If governments don't uphold human rights what can we do?

In an international survey of young people by One Young World, 80 per cent of respondents said they have witnessed human rights violations in their country. Almost half of the One Young World community say their governments do not uphold the human rights of all citizens, indicating a worldwide crisis of confidence in governmental commitment to universal rights.

The auditorium listened attentively to the powerful speeches made by young leaders from around the world, with contributions from Chief Justice of the Supreme Court of the Gambia Hassan Jallow, Black Lives Matter campaigner DeRay Mckesson, Canadian Olympic Champion Mark Tewksbury, Lumos CEO Georgette Mulheir, and Bollywood actress Nargis Fakhri.

The Leadership & Government Plenary Session first heard a keynote speech from Natalia Ponce De Leon, Colombian human rights campaigner, who shed light on the trauma of acid attack victims in her country, including her personal experience.


Here are 6 takeaways from each of the delegate speakers:

1. Young people must support others in their communities

Jaha Dukureh, Gambian female genital mutilation (FGM) activist, was part of the effort that resulted in The Gambia’s formal ban of female genital mutilation on November 24th, 2015. Following 20 years of dictatorial rule, no one ever thought this day would come.  

She began by starting a support group from the safety of her living room, and from there, she founded and run the non-profit organization Safe Hands for Girls.

Jaha expressed the need for activists, especially the young, to amplify each other's voices at every level of community.

After two years of working within the U.S, she wanted to give something back to Gambia. Following trips back home she met with the President and pushed hard to shed light on the effects of FGM on 76 per cent of girls and women in their country. She revealed a few days later, one of the most notorious dictators in the world, passed a law banning FGM.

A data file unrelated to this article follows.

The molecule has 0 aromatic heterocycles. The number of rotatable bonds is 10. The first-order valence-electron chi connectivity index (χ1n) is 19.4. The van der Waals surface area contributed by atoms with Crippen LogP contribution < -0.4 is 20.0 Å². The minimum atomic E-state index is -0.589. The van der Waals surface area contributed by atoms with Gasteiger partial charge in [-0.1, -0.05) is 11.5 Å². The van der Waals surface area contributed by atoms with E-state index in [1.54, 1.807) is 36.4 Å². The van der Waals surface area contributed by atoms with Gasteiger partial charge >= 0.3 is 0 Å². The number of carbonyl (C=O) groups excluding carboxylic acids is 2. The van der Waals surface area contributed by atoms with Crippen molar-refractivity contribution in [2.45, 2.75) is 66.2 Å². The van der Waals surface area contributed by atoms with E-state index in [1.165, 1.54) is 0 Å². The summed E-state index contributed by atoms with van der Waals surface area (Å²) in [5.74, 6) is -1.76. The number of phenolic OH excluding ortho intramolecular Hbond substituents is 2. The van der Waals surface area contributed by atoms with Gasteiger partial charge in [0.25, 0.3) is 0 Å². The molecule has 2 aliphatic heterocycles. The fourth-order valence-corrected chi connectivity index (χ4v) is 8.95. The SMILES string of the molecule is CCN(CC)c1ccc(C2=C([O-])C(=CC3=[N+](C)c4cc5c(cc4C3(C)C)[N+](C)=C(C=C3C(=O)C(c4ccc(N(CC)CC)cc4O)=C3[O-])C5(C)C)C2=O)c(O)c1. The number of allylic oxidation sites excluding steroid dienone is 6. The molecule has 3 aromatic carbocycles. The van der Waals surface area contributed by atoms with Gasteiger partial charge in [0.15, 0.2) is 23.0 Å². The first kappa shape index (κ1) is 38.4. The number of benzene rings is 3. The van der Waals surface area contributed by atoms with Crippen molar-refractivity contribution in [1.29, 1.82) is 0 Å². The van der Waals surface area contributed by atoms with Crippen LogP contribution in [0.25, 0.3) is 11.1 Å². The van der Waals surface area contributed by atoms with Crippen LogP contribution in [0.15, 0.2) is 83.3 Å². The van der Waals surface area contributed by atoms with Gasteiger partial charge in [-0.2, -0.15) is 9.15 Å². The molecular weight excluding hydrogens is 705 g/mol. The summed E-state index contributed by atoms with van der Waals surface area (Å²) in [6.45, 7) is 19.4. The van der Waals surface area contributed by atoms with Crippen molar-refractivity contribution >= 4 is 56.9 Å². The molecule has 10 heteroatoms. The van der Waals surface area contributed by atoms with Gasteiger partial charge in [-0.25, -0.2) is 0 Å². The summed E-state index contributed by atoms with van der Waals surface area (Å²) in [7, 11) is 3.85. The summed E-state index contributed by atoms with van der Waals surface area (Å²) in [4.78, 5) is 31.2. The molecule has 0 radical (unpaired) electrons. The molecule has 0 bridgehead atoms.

She expressed, “Laws don’t change, people change people.”

2. Always stand for law & transparency  

Mohamed Khelifi, from the Youth Can Organisation, spoke of the Tunisian Revolution, the first in the waves of protests which became known as ‘The Arab Spring’.

Witnessing its effect on so many people's lives, he chose to dedicate his life to fighting corruption from a legal standpoint. He joined the “I Watch Organisation” where he became responsible for the Advocacy and Legal Advice Center (ALAC), a project among many of I Watch, the official office of Transparency International in Tunisia.  

The I Watch movement carries the slogan: “I will not forgive - no reconciliation before public accountability!”

It caught the imagination of 15,000 young people who marched for transparency and justice alongside 400,000 more who followed their filming on Facebook in solidarity.

3. Leverage social media to amplify rights violations

Trisha Shetty, founder of SheSays, is a leading movement for tax-free menstrual hygiene products in India.

She reveled, “In India, only 12 per cent of the 355 million menstruating women use sanitary products” , “The remaining 88 per cent are forced to use cloth, ash, sand or plastic,” she added.

What’s unique about her project is that she’s focusing solely on a women’s issue - but making it a human rights issue.